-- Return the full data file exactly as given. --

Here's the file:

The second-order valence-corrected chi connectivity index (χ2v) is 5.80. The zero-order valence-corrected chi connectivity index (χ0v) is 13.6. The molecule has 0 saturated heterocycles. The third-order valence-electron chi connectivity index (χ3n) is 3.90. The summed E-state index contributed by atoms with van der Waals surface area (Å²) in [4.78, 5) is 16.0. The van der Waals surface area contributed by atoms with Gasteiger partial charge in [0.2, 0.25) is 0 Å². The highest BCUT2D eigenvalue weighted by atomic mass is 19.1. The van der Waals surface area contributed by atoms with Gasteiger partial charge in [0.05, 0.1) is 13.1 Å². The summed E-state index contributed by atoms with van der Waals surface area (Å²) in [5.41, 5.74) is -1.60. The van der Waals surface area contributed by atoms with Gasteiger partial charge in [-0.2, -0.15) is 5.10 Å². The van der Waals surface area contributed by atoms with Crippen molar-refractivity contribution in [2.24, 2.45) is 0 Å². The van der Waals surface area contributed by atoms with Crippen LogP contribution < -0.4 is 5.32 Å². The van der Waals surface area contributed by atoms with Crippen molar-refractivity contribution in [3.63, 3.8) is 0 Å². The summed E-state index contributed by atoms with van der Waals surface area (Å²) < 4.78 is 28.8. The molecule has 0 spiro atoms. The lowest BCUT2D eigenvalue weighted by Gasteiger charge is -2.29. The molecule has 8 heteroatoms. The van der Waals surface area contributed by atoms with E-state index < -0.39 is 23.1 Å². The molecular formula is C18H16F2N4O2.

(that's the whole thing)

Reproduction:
The second-order valence-corrected chi connectivity index (χ2v) is 5.80. The zero-order valence-corrected chi connectivity index (χ0v) is 13.6. The molecule has 0 saturated heterocycles. The third-order valence-electron chi connectivity index (χ3n) is 3.90. The summed E-state index contributed by atoms with van der Waals surface area (Å²) in [4.78, 5) is 16.0. The van der Waals surface area contributed by atoms with Gasteiger partial charge in [0.2, 0.25) is 0 Å². The highest BCUT2D eigenvalue weighted by atomic mass is 19.1. The van der Waals surface area contributed by atoms with Gasteiger partial charge in [0.05, 0.1) is 13.1 Å². The summed E-state index contributed by atoms with van der Waals surface area (Å²) in [5.41, 5.74) is -1.60. The van der Waals surface area contributed by atoms with Gasteiger partial charge in [-0.2, -0.15) is 5.10 Å². The van der Waals surface area contributed by atoms with Crippen molar-refractivity contribution in [2.24, 2.45) is 0 Å². The van der Waals surface area contributed by atoms with Crippen LogP contribution < -0.4 is 5.32 Å². The van der Waals surface area contributed by atoms with Crippen molar-refractivity contribution in [3.63, 3.8) is 0 Å². The summed E-state index contributed by atoms with van der Waals surface area (Å²) < 4.78 is 28.8. The molecule has 0 spiro atoms. The lowest BCUT2D eigenvalue weighted by Gasteiger charge is -2.29. The molecule has 8 heteroatoms. The van der Waals surface area contributed by atoms with E-state index < -0.39 is 23.1 Å². The molecular formula is C18H16F2N4O2.